1. CSS Specificity

(Approximate Time: ~ 1 hours)

One of the most important concepts to master as you start to dig into more advanced concepts in CSS, and web development in general, is Specificity. That is how the browser decides what styles to apply where. This will be key in understanding why and how different CSS naming systems and architectures are designed the way they are.

What is Specificity?

If two CSS selectors apply to the same element, the one with higher specificity wins.

 

Specificity Hierarchy

Every selector has its place in the specificity hierarchy. There are four distinct categories which define the specificity level of a given selector:

  1. Inline styles: An inline style lives within your XHTML document. It is attached directly to the element to be styled. E.g. <h1 style=“color: #fff;”>
  2. IDs: ID is an identifier for your page elements, such as #div.
  3. Classes (including attributes and Pseudo-classes): This group includes .classes, [attributes], and Pseudo-classes such as :hover, :focus, etc.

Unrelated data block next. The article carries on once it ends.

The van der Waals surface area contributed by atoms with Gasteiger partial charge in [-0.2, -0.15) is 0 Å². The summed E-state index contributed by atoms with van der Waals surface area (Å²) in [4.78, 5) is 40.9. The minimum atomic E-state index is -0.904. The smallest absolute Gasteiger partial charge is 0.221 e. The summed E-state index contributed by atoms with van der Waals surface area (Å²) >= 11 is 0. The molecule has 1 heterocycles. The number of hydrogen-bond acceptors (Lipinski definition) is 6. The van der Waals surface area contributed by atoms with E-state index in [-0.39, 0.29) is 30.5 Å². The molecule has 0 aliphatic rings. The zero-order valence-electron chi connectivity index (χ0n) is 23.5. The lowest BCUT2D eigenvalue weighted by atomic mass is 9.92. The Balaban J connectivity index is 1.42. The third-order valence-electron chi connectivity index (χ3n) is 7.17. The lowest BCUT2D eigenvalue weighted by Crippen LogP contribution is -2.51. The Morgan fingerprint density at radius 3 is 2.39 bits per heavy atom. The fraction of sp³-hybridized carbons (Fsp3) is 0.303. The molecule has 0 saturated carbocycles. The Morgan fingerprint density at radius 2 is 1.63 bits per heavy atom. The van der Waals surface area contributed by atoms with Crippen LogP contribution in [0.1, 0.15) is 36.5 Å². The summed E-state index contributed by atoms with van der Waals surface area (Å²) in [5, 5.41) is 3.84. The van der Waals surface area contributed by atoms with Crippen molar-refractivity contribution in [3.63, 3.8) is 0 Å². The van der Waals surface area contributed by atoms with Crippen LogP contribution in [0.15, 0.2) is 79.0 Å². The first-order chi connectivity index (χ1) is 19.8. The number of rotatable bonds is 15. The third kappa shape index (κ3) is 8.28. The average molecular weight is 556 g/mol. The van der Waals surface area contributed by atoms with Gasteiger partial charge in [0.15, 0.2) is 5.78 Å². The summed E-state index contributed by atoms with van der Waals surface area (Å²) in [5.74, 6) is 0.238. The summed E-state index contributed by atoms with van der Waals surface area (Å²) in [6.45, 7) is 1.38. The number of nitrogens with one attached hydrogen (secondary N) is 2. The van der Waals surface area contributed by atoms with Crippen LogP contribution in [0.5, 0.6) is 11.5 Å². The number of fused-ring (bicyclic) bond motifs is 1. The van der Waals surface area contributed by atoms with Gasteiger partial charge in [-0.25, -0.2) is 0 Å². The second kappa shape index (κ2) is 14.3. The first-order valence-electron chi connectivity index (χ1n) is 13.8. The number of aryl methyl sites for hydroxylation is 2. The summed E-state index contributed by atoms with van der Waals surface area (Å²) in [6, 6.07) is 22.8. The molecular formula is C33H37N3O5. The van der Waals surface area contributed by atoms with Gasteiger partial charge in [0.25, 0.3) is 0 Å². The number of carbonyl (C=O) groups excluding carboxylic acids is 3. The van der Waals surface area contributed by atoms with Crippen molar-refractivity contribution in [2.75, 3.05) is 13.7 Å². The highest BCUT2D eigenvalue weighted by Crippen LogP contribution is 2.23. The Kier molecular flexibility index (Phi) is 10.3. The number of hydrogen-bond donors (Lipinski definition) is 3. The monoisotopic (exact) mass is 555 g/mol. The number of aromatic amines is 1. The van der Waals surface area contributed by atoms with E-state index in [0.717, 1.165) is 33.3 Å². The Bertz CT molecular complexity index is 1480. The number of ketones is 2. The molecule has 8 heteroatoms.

4. Elements and Pseudo-elements: Instances such as :before and :after.

How to measure specificity?

This is a good value system to memorize for measuring specificity: Start at 0, add 1,000 for style attribute, add 100 for each ID, add 10 for each class attribute or Pseudo-class, add 1 for each element name or Pseudo-element.

For example, if you are given:

body #content .data img:hover

The Specificity value would be 122: 100 for #content, 10 for .data, 10 for :hover, 1 for body and 1 for img.

Here are a few more Specificity examples to try for yourself:

CSS Code Specificity Value
* {…} 0
li {…} 1 (one Element)
li:first-line {…} 2 (one Element and one Pseudo-element)
ul li {…} 2 (two Elements)
ul ol+li {…} 3 (three Elements)
h1 + *[rel=up] {…} 11 (One attribute and one Element)
ul ol li.red {…} 13 (one Class and three Elements)
li.red.level {…} 21 (two Classes and one Element)
style=“…” 1000 (one Inline Styling)
p {…} 1 (one HTML Selector)
div p {…} 2 (two HTML Selectors)
.sith 10 (one class Selector)
div p.sith {…} 12 (two HTML Selectors and one Class Selector)
#sith 100 (one ID Selector)
body #darkside .sith p {…} 112 (HTML Selector, ID Selector, Class Selector, HTML Selector)

 

In this video below, we cover exactly what affects CSS specificity and how to calculate the specificity of a selector through the use of multiple examples.  It is great to help you quickly comprehend all the complexities of CSS specificity.


Source: Web Dev Simplified